Translated by me.
Edited by Marta Russoniello.
Place of Origin: Milan, Italy
When and why did you come to America?
I’m from Milan, Italy. I came to America for the first time on October 2011 thanks to an internship for educators with a J1 VISA. I was in Minnesota for three months working as a youth counselor in a juvenile center and three months in Massachusetts in a center for disability services. Then I moved to New Jersey, indefinitely, in 2012 thanks to my husband’s job.
What is your favorite thing about America?
I always dreamed of living in America, it has always been “fascinating” to me, different, I mean everything is good; I admire the politeness of people, the courtesy, because in Italy no one greets you while walking down the street, but here they do! The feeling of community, the civic feeling, and the patience when dealing with respecting the rules or the lines at the post office!
America is a cross-cultural country, there’s a heavy gathering of cultures, I’m part of it and I find it great, it makes you feel like you’re part of something that looks towards progression, towards the future.
What is something you dislike about America?
The first thing that comes to mind is the healthcare system but I’ve come to live with it. Other than this, up to now I don’t really know of something that I actually dislike about America, but I believe that coming from another place you tend to make comparisons often with the country of origin and you find things that you preferred before and other things that you now prefer.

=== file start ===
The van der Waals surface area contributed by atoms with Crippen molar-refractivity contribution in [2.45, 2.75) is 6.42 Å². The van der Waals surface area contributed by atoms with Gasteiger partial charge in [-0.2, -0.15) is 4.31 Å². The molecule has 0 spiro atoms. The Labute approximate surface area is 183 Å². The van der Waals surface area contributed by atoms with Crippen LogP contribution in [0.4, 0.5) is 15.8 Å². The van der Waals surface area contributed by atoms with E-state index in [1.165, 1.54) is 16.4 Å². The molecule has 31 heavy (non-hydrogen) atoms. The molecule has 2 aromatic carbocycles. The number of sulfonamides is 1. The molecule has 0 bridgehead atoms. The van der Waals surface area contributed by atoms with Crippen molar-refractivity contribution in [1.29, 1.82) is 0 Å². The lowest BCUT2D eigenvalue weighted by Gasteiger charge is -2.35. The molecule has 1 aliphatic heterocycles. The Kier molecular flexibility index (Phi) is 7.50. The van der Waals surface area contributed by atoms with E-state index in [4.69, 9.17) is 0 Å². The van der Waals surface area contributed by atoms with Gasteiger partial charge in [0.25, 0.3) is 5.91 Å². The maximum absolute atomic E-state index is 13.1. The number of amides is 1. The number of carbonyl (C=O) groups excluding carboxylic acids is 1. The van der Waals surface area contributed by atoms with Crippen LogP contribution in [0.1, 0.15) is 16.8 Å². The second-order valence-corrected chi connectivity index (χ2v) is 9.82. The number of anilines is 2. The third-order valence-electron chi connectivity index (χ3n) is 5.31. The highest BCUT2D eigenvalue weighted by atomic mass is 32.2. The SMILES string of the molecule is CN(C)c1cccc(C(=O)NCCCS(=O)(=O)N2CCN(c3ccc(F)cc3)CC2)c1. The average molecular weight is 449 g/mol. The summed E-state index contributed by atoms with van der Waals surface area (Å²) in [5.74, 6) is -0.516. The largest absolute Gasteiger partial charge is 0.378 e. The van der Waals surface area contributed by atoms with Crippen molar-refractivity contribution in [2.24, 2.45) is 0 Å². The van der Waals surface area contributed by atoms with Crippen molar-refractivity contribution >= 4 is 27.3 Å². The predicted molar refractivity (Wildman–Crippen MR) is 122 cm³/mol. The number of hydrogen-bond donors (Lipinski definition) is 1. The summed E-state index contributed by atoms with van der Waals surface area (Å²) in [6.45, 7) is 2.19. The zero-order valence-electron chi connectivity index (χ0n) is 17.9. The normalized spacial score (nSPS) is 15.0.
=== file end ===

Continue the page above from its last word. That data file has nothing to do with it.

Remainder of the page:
Did you face any challenges while living here? If so, what were they?
Yes, learning English was a challenge; I consider the knowledge of the local language as the first step towards integration, therefore the sooner you learn it, the better. Because the feeling you get when people around you don’t speak your language and you don’t speak theirs is horrible, but obviously it’s the key to learning it. It’s exhausting not being able to communicate; your emotions are especially tested. Your true personality struggles to come out. I seemed shy, when in fact I wasn’t really at all! When one immigrates to a foreign country the link with the previous place is nonexistent and loneliness is inevitable. But, if you make the first step towards integration, every door opens and you’re embraced well. But building a new network of friendships, getting to know people takes time and willpower and yet nothing would be able to replace the relationships that you left back home.
Do you consider yourself ‘American’? If so, why?
I consider myself Italian more than anything else, but part of me also feels American, especially since my daughter was born here and it ties me even closer to this place.